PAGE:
BARAK: I believe that the major responsibility to achieve a solution lies on the shoulders of regional leaders and we have to solve it between ourselves. The United States could facilitate the whole possibility of the process, and it can help us by providing both the political umbrella and somehow the security and financial safety net.

BLITZER: Do you believe that the Syrian President Hafez al-Assad is ready to make peace with Israel?

BARAK: I hope and I pray that the answer is positive, but only God knows. I cannot predict it in a foolproof way. It is my judgment that the time is right, there is an urgent need, it is a strategic need for Israel and Syria as well. We are ready. If they will be a partner, we will move forward towards peace.

BLITZER: Have you received some encouraging reports that President al-As sad is ready to negotiate — to revive negotiations with Israel?

BARAK: Well, we’ve got a few such signals, we assess President Assad as a highly capable leader. He was a big and tough rival in the battlefield, he won’t be an easy partner for negotiations, but it is an imperative, as I’ve said, upon us to do whatever we can. Those of us who have seen wars know, maybe better than others, what it means to be ultimately at peace in our region.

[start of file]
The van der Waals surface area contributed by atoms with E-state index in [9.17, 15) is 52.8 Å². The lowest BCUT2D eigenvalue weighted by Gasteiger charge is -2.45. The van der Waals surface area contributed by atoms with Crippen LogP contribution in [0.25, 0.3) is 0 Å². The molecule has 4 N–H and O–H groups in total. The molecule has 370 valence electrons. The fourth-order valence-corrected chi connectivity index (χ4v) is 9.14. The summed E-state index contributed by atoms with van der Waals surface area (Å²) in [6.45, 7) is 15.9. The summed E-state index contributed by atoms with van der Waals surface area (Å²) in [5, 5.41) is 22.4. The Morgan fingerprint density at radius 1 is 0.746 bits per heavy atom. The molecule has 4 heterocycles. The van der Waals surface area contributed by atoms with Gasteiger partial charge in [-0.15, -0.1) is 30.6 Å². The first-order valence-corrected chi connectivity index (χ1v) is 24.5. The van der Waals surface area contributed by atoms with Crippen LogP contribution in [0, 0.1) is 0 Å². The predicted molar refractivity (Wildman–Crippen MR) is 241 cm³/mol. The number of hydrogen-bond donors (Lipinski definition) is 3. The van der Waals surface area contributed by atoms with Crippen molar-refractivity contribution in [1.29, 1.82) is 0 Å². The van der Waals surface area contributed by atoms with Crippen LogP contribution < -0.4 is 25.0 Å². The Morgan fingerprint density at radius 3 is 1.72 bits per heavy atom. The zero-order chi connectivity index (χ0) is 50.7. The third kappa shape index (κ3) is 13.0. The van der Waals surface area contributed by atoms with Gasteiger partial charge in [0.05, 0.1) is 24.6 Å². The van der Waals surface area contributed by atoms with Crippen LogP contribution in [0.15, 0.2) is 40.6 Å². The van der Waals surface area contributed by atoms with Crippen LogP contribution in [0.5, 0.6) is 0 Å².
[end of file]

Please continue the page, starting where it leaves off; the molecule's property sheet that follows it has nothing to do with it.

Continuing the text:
BLITZER: What are the prospects that he will agree to meet with you?

BARAK: I don’t know, we will see during the next few months.

BLITZER: But do you think those prospects are realistic?

BARAK: Looking into the past, I’ve just spent a night at Camp David, we walked together with President Clinton to see the place where President Sadat and Prime Minister Begin and President Carter made the decisive breakthrough in the Camp David agreement with the Egyptians 21 years ago. And I believe that the same way that Sadat at a certain point reached the conclusion that there is no other way but to move forward towards peace, something like this, I hope, will happen at a certain point to President Assad.

BLITZER: The price that Israel paid for the peace with Egypt is a complete withdrawal from the Sinai Peninsula back to the pre-1967 lines. Are you prepared to pay the same price on the Golan Heights to make peace with Syria, to withdraw to the pre-1967 lines from the Golan Heights?